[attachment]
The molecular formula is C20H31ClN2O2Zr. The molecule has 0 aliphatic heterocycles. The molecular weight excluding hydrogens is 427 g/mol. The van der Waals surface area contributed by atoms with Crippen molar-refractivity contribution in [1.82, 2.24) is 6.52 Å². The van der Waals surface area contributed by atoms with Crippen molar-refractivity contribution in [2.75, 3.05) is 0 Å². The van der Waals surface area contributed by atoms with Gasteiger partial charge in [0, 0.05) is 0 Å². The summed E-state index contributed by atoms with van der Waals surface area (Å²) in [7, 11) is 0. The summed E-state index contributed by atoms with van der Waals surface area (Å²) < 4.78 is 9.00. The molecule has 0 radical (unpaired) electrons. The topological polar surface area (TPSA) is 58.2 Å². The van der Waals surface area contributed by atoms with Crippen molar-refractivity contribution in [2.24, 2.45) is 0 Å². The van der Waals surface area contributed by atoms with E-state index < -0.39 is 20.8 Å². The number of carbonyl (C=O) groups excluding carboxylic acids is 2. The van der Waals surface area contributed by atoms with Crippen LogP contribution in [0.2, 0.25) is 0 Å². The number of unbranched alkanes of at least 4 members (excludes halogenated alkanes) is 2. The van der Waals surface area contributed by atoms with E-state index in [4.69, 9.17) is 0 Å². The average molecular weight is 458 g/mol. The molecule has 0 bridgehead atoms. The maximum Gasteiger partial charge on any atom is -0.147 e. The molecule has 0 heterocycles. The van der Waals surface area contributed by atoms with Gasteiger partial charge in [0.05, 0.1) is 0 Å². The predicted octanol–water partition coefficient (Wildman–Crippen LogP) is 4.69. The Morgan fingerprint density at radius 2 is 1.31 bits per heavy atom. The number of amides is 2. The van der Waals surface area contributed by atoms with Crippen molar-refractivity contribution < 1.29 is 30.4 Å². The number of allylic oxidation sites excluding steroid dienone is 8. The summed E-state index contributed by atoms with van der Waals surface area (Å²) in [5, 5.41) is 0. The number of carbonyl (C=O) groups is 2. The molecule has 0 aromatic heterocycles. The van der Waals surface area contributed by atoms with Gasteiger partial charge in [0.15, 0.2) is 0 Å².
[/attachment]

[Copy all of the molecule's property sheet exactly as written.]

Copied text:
The molecular formula is C20H31ClN2O2Zr. The molecule has 0 aliphatic heterocycles. The molecular weight excluding hydrogens is 427 g/mol. The van der Waals surface area contributed by atoms with Crippen molar-refractivity contribution in [1.82, 2.24) is 6.52 Å². The van der Waals surface area contributed by atoms with Crippen molar-refractivity contribution in [2.75, 3.05) is 0 Å². The van der Waals surface area contributed by atoms with Gasteiger partial charge in [0, 0.05) is 0 Å². The summed E-state index contributed by atoms with van der Waals surface area (Å²) in [7, 11) is 0. The summed E-state index contributed by atoms with van der Waals surface area (Å²) < 4.78 is 9.00. The molecule has 0 radical (unpaired) electrons. The topological polar surface area (TPSA) is 58.2 Å². The van der Waals surface area contributed by atoms with Crippen molar-refractivity contribution in [2.24, 2.45) is 0 Å². The van der Waals surface area contributed by atoms with E-state index < -0.39 is 20.8 Å². The number of carbonyl (C=O) groups excluding carboxylic acids is 2. The van der Waals surface area contributed by atoms with Crippen LogP contribution in [0.2, 0.25) is 0 Å². The number of unbranched alkanes of at least 4 members (excludes halogenated alkanes) is 2. The van der Waals surface area contributed by atoms with E-state index in [4.69, 9.17) is 0 Å². The average molecular weight is 458 g/mol. The molecule has 0 bridgehead atoms. The maximum Gasteiger partial charge on any atom is -0.147 e. The molecule has 0 heterocycles. The van der Waals surface area contributed by atoms with Gasteiger partial charge in [0.05, 0.1) is 0 Å². The predicted octanol–water partition coefficient (Wildman–Crippen LogP) is 4.69. The Morgan fingerprint density at radius 2 is 1.31 bits per heavy atom. The number of amides is 2. The van der Waals surface area contributed by atoms with Crippen molar-refractivity contribution < 1.29 is 30.4 Å². The number of allylic oxidation sites excluding steroid dienone is 8. The summed E-state index contributed by atoms with van der Waals surface area (Å²) in [5, 5.41) is 0. The number of carbonyl (C=O) groups is 2. The molecule has 0 aromatic heterocycles. The van der Waals surface area contributed by atoms with Gasteiger partial charge in [0.15, 0.2) is 0 Å².